Science fiction writers have used the name "holocube" to denote three related, yet quite different, types of futuristic imaginary technology.
The first, and most common, type of holocube is a three-dimensional holographic projection device. Essentially, a holocube is a cube of transparent or translucent material, or even simply an empty cubical space, within which a holographic projection, either a recording or a transmission, appears. In this vision of the future, people don't watch flat-screen televisions, they watch "tri-v" or "3V channels" on holocubes. This idea can be found in the works of Brian W. Aldiss, amongst others, such as Supertoys Last All Summer Long: And Other Stories of Future Time and The Eighty-minute Hour: A Space Opera. Similarly, holocubes, in which a full three-dimensional image of one's interlocutor appears, replace the humble telephone.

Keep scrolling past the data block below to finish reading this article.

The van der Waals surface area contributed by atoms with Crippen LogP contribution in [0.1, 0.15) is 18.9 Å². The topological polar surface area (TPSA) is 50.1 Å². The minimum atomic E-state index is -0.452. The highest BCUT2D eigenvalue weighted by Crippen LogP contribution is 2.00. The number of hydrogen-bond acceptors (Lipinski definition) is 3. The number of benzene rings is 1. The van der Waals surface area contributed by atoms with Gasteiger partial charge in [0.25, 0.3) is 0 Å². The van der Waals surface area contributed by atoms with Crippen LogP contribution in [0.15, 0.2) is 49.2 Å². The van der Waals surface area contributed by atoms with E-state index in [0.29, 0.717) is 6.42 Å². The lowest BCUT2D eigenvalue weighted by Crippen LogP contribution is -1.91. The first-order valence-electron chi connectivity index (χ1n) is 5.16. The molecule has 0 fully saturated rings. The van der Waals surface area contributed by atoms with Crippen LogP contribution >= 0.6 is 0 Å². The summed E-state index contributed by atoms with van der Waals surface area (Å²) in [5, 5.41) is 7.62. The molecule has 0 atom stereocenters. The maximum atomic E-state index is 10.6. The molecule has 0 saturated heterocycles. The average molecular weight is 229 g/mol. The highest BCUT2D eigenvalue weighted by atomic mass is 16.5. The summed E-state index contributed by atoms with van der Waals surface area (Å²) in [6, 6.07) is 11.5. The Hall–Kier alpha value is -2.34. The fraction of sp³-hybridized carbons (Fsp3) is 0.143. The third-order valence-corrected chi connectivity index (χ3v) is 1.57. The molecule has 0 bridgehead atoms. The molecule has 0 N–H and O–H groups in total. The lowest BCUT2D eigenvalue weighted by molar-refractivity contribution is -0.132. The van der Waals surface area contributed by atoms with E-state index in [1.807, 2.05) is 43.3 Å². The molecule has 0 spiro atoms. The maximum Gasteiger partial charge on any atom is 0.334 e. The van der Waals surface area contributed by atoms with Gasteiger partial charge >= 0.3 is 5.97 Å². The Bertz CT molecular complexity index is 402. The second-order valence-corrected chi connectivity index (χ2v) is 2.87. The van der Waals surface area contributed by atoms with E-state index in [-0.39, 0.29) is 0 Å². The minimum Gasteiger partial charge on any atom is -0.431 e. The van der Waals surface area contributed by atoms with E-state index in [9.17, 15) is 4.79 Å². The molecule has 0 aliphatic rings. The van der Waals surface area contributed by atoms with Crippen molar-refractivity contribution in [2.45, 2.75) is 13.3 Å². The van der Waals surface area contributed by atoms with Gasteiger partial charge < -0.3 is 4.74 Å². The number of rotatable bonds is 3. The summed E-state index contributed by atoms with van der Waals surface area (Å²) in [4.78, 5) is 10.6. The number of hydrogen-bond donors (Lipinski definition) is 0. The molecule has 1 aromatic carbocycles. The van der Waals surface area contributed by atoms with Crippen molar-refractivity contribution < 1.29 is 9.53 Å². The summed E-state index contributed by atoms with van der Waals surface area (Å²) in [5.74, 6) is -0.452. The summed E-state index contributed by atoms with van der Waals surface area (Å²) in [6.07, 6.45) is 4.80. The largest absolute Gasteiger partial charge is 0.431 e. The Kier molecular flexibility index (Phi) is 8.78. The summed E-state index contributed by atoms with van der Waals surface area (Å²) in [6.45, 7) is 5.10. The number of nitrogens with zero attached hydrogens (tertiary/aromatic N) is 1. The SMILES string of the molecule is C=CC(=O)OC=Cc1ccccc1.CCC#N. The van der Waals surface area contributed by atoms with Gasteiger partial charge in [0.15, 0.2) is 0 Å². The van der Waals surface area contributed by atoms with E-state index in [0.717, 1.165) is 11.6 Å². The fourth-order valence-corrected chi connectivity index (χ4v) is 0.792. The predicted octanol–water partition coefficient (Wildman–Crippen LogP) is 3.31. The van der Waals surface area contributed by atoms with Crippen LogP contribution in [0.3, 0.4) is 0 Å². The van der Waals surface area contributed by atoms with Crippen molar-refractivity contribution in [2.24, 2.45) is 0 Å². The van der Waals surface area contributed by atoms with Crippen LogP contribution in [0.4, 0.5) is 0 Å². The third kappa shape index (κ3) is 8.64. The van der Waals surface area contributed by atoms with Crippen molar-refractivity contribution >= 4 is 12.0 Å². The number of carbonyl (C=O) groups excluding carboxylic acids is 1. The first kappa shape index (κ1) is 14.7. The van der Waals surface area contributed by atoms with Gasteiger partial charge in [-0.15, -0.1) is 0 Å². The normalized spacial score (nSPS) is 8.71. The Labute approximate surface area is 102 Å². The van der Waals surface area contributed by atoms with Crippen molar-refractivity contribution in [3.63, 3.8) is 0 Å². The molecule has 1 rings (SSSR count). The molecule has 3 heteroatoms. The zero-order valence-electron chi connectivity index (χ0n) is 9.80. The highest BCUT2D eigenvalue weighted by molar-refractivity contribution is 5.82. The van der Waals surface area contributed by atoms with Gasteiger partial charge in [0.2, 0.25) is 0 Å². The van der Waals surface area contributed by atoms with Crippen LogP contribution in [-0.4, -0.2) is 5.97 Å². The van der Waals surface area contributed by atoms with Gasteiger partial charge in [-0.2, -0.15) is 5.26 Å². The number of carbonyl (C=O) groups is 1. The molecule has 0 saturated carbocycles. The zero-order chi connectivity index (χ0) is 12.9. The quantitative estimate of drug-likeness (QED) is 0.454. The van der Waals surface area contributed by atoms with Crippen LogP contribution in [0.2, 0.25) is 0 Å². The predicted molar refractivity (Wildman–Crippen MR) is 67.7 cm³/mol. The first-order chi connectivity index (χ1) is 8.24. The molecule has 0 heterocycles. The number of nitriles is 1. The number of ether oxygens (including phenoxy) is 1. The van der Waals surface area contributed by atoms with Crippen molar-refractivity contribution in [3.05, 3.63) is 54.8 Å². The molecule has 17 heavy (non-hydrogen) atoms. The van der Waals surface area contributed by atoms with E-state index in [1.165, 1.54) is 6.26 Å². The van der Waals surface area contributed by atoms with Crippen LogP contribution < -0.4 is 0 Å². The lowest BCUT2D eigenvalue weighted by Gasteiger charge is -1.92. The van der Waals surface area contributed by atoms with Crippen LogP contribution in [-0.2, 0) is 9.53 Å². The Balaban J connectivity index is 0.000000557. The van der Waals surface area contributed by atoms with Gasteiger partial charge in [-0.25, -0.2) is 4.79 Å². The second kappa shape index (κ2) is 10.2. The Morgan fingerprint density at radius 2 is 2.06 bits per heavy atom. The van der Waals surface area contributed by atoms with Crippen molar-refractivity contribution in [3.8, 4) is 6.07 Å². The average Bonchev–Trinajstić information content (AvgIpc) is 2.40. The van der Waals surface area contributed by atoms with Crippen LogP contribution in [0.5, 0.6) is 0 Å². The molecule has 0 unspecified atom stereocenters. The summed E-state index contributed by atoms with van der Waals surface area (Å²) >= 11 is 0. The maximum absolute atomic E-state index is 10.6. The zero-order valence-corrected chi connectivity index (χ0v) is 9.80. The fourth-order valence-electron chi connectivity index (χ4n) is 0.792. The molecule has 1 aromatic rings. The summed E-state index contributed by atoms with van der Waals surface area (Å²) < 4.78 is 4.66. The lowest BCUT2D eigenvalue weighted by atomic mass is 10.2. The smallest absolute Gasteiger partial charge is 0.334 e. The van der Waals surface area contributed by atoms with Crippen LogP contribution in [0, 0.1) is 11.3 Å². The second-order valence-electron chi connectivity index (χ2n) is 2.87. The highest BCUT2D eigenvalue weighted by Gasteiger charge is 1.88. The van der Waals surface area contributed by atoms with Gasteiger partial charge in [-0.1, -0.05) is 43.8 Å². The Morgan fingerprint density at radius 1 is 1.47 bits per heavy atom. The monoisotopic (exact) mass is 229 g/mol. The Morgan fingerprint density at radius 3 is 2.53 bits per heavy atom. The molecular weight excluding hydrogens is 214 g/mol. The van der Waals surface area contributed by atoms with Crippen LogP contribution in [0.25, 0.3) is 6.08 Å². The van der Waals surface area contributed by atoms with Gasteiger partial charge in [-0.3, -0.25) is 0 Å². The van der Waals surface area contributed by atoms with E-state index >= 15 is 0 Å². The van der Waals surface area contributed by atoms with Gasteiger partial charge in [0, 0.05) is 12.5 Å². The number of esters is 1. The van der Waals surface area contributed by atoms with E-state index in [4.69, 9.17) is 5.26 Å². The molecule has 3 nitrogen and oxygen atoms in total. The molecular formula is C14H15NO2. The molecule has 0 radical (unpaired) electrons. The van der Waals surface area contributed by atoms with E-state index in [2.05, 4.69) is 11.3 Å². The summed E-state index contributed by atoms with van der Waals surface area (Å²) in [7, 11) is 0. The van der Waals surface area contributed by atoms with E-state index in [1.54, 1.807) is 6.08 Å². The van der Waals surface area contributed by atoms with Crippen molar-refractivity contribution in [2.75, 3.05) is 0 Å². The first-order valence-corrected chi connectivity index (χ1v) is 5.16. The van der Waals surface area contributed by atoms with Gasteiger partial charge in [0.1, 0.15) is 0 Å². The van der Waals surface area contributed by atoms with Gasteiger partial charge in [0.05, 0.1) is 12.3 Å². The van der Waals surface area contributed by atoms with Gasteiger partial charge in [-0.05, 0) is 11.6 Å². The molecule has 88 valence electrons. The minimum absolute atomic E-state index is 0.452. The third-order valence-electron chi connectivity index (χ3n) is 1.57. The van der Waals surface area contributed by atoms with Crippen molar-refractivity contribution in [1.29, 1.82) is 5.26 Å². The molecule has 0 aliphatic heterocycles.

The second most common, but obviously much smaller, type of holocube is simply a cube of some unspecified material, that is used as a holographic storage device. This is simply the classic "data crystal" motif.
A third, and less common still, type of holocube is simply a three-dimensional photograph. In David Weber's Honor Among Enemies, for example, the eponymous Honor Harrington carries around a holocube containing a three-dimensional image of Paul Tankersley.